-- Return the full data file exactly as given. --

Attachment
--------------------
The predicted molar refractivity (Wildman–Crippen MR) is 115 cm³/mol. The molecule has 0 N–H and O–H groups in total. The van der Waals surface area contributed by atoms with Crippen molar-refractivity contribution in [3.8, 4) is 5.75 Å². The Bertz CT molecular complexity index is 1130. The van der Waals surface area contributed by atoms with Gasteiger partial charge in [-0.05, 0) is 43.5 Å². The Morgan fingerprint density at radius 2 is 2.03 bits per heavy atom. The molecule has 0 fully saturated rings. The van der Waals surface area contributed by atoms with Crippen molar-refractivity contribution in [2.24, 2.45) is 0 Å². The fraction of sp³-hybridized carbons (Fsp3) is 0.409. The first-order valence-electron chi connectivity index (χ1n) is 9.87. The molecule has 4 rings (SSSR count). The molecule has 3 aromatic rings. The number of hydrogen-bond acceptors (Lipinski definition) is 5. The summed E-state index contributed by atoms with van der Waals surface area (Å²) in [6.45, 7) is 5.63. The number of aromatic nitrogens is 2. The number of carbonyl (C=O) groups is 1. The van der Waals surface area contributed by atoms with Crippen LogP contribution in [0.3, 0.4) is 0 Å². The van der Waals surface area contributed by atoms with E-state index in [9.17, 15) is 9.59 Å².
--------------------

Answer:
The predicted molar refractivity (Wildman–Crippen MR) is 115 cm³/mol. The molecule has 0 N–H and O–H groups in total. The van der Waals surface area contributed by atoms with Crippen molar-refractivity contribution in [3.8, 4) is 5.75 Å². The Bertz CT molecular complexity index is 1130. The van der Waals surface area contributed by atoms with Gasteiger partial charge in [-0.05, 0) is 43.5 Å². The Morgan fingerprint density at radius 2 is 2.03 bits per heavy atom. The molecule has 0 fully saturated rings. The van der Waals surface area contributed by atoms with Crippen molar-refractivity contribution in [2.24, 2.45) is 0 Å². The fraction of sp³-hybridized carbons (Fsp3) is 0.409. The first-order valence-electron chi connectivity index (χ1n) is 9.87. The molecule has 4 rings (SSSR count). The molecule has 3 aromatic rings. The number of hydrogen-bond acceptors (Lipinski definition) is 5. The summed E-state index contributed by atoms with van der Waals surface area (Å²) in [6.45, 7) is 5.63. The number of aromatic nitrogens is 2. The number of carbonyl (C=O) groups is 1. The van der Waals surface area contributed by atoms with Crippen LogP contribution in [0.3, 0.4) is 0 Å². The van der Waals surface area contributed by atoms with E-state index in [9.17, 15) is 9.59 Å².